Circadian rhythm disorders
The body has an internal clock called the circadian rhythm. It controls the timing of hormone production, body temperature, appetite and sleep in response to a stimulus such as light. If you have a circadian rhythm disorder, you often have trouble sleeping and waking at the times required for normal work, school or other activities because your internal clock is not functioning properly. Most people can receive quality sleep if allowed to sleep and wake on their body’s sleep schedule.
Circadian rhythm disorders can be caused by neurologic disease or by environmental or social circumstances. These sleep disorders can include:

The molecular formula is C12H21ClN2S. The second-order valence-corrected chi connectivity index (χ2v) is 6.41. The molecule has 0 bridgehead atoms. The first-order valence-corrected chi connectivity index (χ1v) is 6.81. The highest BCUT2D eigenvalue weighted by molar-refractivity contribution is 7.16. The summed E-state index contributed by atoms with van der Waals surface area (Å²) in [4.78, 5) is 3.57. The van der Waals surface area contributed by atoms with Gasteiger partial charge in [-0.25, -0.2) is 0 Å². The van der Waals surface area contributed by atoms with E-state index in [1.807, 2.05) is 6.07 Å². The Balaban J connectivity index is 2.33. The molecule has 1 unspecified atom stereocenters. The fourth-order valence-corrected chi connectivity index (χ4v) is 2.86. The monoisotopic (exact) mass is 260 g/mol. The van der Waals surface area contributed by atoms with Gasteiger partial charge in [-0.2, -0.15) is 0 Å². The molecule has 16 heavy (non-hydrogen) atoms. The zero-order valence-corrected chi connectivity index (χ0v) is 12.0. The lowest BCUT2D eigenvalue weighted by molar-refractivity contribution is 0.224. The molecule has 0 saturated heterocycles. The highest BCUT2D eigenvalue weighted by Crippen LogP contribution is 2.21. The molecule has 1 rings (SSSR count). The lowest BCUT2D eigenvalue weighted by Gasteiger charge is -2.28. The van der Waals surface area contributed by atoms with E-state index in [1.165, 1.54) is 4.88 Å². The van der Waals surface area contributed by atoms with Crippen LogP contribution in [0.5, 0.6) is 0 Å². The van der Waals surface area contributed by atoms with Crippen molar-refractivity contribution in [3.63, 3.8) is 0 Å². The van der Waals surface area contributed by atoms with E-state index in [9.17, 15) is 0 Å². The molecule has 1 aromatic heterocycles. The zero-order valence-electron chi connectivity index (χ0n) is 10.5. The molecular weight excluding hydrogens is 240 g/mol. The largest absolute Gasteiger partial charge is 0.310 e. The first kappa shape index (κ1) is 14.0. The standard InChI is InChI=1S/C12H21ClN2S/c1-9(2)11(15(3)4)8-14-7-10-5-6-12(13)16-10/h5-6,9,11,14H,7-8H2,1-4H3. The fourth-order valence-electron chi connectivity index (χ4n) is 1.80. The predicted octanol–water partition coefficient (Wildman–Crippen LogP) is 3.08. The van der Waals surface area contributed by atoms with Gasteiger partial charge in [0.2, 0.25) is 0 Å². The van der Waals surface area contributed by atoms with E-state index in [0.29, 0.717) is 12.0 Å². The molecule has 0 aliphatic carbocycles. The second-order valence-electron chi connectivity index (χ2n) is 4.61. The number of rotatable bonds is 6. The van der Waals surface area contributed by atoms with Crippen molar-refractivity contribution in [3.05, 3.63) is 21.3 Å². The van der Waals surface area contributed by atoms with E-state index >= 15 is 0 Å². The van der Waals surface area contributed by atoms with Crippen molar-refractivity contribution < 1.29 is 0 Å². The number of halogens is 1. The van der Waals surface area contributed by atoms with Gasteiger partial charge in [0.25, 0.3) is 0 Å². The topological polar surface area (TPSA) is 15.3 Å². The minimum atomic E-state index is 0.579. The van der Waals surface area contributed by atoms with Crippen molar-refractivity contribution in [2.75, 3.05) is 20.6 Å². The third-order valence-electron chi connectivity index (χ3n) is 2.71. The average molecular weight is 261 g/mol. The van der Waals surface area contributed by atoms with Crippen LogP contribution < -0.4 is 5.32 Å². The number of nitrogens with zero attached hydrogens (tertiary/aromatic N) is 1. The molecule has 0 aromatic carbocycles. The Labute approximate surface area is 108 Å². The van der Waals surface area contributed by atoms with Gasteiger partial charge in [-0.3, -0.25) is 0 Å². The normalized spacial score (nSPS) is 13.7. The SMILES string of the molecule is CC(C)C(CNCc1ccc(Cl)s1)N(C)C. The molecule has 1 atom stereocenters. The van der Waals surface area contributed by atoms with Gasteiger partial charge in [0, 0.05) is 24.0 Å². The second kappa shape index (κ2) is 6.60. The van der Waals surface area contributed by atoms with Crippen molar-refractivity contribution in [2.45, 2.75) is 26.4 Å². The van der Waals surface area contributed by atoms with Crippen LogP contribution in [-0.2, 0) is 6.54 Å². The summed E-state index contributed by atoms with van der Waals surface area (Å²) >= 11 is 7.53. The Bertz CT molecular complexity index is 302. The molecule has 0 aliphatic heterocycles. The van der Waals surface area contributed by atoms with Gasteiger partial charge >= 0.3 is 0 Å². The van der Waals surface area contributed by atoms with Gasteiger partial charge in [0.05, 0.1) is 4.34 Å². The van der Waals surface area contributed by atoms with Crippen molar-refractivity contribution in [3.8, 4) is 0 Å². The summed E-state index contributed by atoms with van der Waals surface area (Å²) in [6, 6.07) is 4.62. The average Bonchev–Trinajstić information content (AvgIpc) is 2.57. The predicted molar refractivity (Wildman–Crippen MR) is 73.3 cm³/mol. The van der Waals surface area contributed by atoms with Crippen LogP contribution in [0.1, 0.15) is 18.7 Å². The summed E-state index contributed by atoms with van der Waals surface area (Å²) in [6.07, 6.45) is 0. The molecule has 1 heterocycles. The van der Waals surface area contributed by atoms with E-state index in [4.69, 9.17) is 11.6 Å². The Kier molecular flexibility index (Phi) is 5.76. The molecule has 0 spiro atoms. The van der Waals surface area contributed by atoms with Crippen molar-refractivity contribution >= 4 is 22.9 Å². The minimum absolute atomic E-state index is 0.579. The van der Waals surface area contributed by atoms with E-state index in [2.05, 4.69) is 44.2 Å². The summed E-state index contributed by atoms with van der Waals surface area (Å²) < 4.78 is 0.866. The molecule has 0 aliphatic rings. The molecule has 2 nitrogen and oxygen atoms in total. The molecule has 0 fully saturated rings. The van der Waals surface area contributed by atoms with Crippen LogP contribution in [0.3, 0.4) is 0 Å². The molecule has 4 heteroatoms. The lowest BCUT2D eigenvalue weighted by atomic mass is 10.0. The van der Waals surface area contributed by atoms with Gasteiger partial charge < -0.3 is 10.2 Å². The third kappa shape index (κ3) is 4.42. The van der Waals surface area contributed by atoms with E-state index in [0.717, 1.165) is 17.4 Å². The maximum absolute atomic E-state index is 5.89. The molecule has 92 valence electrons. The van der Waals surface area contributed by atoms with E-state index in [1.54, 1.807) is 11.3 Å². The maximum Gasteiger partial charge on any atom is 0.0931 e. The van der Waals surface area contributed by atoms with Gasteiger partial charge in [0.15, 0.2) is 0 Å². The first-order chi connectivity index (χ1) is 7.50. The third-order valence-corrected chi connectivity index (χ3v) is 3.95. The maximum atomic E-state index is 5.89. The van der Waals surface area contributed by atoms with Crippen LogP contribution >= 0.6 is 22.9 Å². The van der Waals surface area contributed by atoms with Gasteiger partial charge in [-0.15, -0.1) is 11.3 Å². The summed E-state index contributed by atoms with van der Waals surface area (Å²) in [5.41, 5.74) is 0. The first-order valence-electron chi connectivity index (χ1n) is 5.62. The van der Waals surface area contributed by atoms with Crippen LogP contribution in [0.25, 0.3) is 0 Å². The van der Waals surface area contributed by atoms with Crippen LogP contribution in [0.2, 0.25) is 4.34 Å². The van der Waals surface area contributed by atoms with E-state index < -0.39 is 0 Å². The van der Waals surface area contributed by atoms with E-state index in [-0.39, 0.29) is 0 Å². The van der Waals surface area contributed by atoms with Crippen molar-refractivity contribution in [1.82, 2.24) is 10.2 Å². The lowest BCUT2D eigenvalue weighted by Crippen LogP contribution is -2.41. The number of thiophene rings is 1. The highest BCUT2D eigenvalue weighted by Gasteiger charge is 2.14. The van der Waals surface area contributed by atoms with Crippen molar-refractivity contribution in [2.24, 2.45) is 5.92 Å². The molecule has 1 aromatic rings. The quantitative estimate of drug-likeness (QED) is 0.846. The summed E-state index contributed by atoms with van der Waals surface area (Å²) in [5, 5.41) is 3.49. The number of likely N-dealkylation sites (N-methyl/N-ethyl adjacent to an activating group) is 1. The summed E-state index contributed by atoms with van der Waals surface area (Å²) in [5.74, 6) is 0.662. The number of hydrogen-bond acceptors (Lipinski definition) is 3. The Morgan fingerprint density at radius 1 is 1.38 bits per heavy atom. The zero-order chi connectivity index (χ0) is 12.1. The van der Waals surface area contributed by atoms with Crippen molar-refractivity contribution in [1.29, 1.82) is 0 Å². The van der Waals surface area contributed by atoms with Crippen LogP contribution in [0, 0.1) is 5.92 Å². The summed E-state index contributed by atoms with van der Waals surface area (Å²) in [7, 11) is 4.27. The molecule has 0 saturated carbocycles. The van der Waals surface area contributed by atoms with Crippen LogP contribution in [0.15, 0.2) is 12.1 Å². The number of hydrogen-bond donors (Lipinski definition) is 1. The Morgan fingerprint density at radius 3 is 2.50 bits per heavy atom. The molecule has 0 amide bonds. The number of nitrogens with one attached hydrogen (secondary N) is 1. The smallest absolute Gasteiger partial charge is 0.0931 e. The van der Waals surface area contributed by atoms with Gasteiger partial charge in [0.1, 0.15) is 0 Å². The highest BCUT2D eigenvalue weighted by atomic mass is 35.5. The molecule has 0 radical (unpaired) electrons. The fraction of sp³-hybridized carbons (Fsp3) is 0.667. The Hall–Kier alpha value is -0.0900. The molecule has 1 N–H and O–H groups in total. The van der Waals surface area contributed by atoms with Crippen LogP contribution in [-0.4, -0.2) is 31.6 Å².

- Time zone change or jet lag syndrome
- Shift work sleep disorders
- Irregular sleep-wake pattern—sleeping at irregular times
- Delayed sleep phase syndrome—falling asleep very late and having trouble waking up in the morning
- Advanced sleep phase syndrome—trouble staying awake in the evening and staying asleep in the morning
There are several treatment options available for circadian rhythm disorders. Changing habits such as avoiding naps and caffeine may help improve sleep. Doctors may also recommend bright light therapy or medications that could include short-term sleep aids or a natural sleep aid called melatonin.
The sleep specialists at Gundersen can diagnose your circadian rhythm disorder and help decide what the best treatment option is for you.